The Chinese Coast Guard to Build World’s Largest Offshore Patrol Vessel–and More

This is a post I prepared for CIMSEC. It reiterates material we’ve already discussed, but also adds some additional thoughts.

File:JapanCoastGuard Shikishima.jpg
Japanese Coast Guard Cutter Shikishima, this class of two are currently the largest offshore patrol vessels in the world. Photo from Japanese Wikipedia; ja:ファイル:JapanCoastGuard Shikishima.jpg
Since its formation in 2013 by the consolidation of four previously independent agencies into a single entity (notably excluding the SAR agency), the Chinese Coast Guard has been experiencing phenomenal growth and has become China’s instrument of choice in its “small stick diplomacy” push to claim most of both the South China Sea and the East China Sea.
They commissioned two 4,000 ton cutters in January alone. It appears the growth will continue. The Wuchang Shipbuilding Industry Company has just been awarded a contract for four new 5,000 ton cutters, and China Ship-building Industry Corporation has been contracted to build two additional surveillance ships, one of 10,000 tons and another of 4,000-tons.
The US Coast Guard’s largest patrol cutters are the 418 foot, 4,500 ton full load Bertholf Class National Security Cutters. The illustration that accompanies the story of the four new 5,000 ton cutters shows a ship, in many ways similar to the National Security Cutter. It appears there is a medium caliber gun on the bow. (This would be a significant but not unexpected change for the Chinese Coast Guard.) There is a frame over what appears to be a stern ramp not unlike that on the NSC. The hull shape also appears similar to the NSC.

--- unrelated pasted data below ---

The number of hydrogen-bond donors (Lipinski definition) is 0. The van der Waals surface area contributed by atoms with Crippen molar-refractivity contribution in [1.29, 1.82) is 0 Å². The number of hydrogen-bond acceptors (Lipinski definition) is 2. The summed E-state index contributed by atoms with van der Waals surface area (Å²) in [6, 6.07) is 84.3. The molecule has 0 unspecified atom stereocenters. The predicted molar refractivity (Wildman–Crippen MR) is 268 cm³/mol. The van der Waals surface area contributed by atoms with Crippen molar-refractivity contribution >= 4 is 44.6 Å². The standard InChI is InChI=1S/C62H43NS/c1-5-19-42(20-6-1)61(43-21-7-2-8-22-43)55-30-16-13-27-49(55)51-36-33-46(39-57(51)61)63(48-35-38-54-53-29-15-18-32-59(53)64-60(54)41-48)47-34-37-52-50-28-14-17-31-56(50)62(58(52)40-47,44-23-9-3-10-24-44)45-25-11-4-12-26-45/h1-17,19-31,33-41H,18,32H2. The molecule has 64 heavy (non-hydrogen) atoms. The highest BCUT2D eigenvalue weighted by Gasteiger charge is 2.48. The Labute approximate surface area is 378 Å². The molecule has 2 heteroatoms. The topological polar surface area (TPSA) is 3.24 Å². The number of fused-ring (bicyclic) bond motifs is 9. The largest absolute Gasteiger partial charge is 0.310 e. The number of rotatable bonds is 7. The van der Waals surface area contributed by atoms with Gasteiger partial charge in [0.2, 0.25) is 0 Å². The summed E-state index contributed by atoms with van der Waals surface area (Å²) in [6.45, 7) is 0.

The “10,000 ton” cutter is likely to look similar to the Japanese Coast Guard’s two 492 foot, 9,350 full load, Shikishima class high endurance helicopter carrying cutters seen in the illustration above, but they may actually be much larger. Comparing their new ship to the Japanese cutters, the displacement of the Japanese ships was quoted as 6,500 tons, their light displacement. If the 10,000 tons quoted for the Chinese cutter is also light displacement, it could approach 15,000 tons full load. As reported here the new Chinese OPV will have a 76mm gun, two 30mm, facilities to support two Z-8 helicopters, and a top speed of 25 knots.
The size of the helicopters is notable. The Z-8 is a large, three engine, 13,000 kg helicopter based on the Aérospatiale SA 321 Super Frelon. The transport version of this helicopter can transport 38 fully equipped troops. The same airframe is also used for SAR, ASW, and vertical replenishment.
Undoubtedly the new vessels tonnage would give it an advantage in any sort of “shoving match” with vessels of other coast guards, but why so large?
The original justification for the Japanese cutters was to escort plutonium shipments between Japan and Europe, but the second cutter was built long after that operation was suspended, so clearly the Japanese saw a different justification for the second ship of the class.